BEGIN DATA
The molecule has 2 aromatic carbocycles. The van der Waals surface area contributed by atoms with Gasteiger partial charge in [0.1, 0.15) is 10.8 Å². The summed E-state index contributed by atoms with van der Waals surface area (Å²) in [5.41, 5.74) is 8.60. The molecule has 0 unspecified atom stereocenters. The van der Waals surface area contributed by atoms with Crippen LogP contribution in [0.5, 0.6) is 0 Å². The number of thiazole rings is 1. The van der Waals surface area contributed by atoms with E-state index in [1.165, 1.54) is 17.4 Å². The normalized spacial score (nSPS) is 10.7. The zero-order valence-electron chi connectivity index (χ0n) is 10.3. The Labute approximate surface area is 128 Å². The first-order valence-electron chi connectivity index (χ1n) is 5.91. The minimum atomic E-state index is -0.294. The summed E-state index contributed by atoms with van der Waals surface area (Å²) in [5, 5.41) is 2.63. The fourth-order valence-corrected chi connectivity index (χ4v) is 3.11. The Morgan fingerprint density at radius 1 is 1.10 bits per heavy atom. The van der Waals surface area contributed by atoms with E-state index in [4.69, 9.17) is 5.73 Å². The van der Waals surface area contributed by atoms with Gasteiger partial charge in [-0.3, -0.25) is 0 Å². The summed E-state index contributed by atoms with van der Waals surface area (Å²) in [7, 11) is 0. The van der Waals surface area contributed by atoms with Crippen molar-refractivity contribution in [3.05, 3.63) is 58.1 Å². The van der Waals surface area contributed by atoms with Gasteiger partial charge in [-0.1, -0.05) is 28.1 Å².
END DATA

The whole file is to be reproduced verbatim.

The molecule has 2 aromatic carbocycles. The van der Waals surface area contributed by atoms with Gasteiger partial charge in [0.1, 0.15) is 10.8 Å². The summed E-state index contributed by atoms with van der Waals surface area (Å²) in [5.41, 5.74) is 8.60. The molecule has 0 unspecified atom stereocenters. The van der Waals surface area contributed by atoms with Crippen LogP contribution in [0.5, 0.6) is 0 Å². The number of thiazole rings is 1. The van der Waals surface area contributed by atoms with E-state index in [1.165, 1.54) is 17.4 Å². The normalized spacial score (nSPS) is 10.7. The zero-order valence-electron chi connectivity index (χ0n) is 10.3. The Labute approximate surface area is 128 Å². The first-order valence-electron chi connectivity index (χ1n) is 5.91. The minimum atomic E-state index is -0.294. The summed E-state index contributed by atoms with van der Waals surface area (Å²) in [5, 5.41) is 2.63. The fourth-order valence-corrected chi connectivity index (χ4v) is 3.11. The Morgan fingerprint density at radius 1 is 1.10 bits per heavy atom. The van der Waals surface area contributed by atoms with E-state index in [4.69, 9.17) is 5.73 Å². The van der Waals surface area contributed by atoms with Gasteiger partial charge in [-0.3, -0.25) is 0 Å². The summed E-state index contributed by atoms with van der Waals surface area (Å²) in [7, 11) is 0. The van der Waals surface area contributed by atoms with Crippen molar-refractivity contribution in [3.05, 3.63) is 58.1 Å². The van der Waals surface area contributed by atoms with Gasteiger partial charge in [-0.1, -0.05) is 28.1 Å².